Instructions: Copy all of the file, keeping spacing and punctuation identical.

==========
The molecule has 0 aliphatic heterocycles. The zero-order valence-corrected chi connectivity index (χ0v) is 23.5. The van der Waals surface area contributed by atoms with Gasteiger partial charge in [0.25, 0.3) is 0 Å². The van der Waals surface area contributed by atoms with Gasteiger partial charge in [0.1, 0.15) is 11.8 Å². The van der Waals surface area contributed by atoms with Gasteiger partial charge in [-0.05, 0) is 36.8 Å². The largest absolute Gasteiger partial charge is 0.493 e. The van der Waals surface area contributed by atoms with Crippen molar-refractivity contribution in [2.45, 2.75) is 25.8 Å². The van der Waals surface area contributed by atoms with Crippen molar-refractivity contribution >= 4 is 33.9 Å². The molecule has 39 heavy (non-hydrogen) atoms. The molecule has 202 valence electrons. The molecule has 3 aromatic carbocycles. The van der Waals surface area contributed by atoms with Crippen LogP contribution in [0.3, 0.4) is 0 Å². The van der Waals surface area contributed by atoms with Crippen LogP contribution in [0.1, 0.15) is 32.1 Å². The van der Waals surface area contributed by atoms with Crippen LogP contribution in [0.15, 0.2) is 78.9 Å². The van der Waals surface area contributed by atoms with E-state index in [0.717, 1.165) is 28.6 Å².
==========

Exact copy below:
The molecule has 0 aliphatic heterocycles. The zero-order valence-corrected chi connectivity index (χ0v) is 23.5. The van der Waals surface area contributed by atoms with Gasteiger partial charge in [0.25, 0.3) is 0 Å². The van der Waals surface area contributed by atoms with Gasteiger partial charge in [0.1, 0.15) is 11.8 Å². The van der Waals surface area contributed by atoms with Gasteiger partial charge in [-0.05, 0) is 36.8 Å². The largest absolute Gasteiger partial charge is 0.493 e. The van der Waals surface area contributed by atoms with Crippen molar-refractivity contribution in [2.45, 2.75) is 25.8 Å². The van der Waals surface area contributed by atoms with Crippen molar-refractivity contribution >= 4 is 33.9 Å². The molecule has 39 heavy (non-hydrogen) atoms. The molecule has 202 valence electrons. The molecule has 3 aromatic carbocycles. The van der Waals surface area contributed by atoms with Crippen LogP contribution in [0.3, 0.4) is 0 Å². The van der Waals surface area contributed by atoms with Crippen LogP contribution in [0.1, 0.15) is 32.1 Å². The van der Waals surface area contributed by atoms with Crippen LogP contribution in [0.15, 0.2) is 78.9 Å². The van der Waals surface area contributed by atoms with E-state index in [0.717, 1.165) is 28.6 Å².